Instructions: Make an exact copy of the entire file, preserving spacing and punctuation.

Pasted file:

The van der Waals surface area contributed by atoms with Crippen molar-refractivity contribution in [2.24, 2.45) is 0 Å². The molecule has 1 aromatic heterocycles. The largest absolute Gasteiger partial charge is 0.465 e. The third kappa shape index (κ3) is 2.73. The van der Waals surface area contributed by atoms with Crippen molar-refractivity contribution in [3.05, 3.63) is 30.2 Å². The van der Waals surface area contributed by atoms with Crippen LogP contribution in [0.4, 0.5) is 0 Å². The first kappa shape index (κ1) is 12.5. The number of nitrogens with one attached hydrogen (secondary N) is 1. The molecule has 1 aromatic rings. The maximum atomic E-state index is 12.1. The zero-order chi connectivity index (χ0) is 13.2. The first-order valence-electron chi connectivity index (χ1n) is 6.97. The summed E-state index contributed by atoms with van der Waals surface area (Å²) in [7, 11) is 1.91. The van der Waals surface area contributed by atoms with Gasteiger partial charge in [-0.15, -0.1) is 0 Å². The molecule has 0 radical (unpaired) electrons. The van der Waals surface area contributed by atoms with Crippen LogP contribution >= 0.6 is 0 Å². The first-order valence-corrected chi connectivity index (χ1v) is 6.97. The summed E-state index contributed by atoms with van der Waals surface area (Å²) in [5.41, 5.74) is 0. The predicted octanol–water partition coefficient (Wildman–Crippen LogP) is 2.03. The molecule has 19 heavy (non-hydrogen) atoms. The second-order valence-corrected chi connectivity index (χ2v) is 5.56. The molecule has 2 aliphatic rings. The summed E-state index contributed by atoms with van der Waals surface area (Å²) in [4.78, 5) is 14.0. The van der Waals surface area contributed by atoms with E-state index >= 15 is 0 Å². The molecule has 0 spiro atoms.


The van der Waals surface area contributed by atoms with Crippen molar-refractivity contribution in [2.24, 2.45) is 0 Å². The molecule has 1 aromatic heterocycles. The largest absolute Gasteiger partial charge is 0.465 e. The third kappa shape index (κ3) is 2.73. The van der Waals surface area contributed by atoms with Crippen molar-refractivity contribution in [3.05, 3.63) is 30.2 Å². The van der Waals surface area contributed by atoms with Crippen LogP contribution in [0.4, 0.5) is 0 Å². The first kappa shape index (κ1) is 12.5. The number of nitrogens with one attached hydrogen (secondary N) is 1. The molecule has 1 aromatic rings. The maximum atomic E-state index is 12.1. The zero-order chi connectivity index (χ0) is 13.2. The first-order valence-electron chi connectivity index (χ1n) is 6.97. The summed E-state index contributed by atoms with van der Waals surface area (Å²) in [7, 11) is 1.91. The van der Waals surface area contributed by atoms with Gasteiger partial charge in [-0.15, -0.1) is 0 Å². The molecule has 0 radical (unpaired) electrons. The van der Waals surface area contributed by atoms with Crippen LogP contribution >= 0.6 is 0 Å². The first-order valence-corrected chi connectivity index (χ1v) is 6.97. The summed E-state index contributed by atoms with van der Waals surface area (Å²) in [5.41, 5.74) is 0. The predicted octanol–water partition coefficient (Wildman–Crippen LogP) is 2.03. The molecule has 19 heavy (non-hydrogen) atoms. The second-order valence-corrected chi connectivity index (χ2v) is 5.56. The molecule has 2 aliphatic rings. The summed E-state index contributed by atoms with van der Waals surface area (Å²) in [4.78, 5) is 14.0. The van der Waals surface area contributed by atoms with E-state index >= 15 is 0 Å². The molecule has 0 spiro atoms.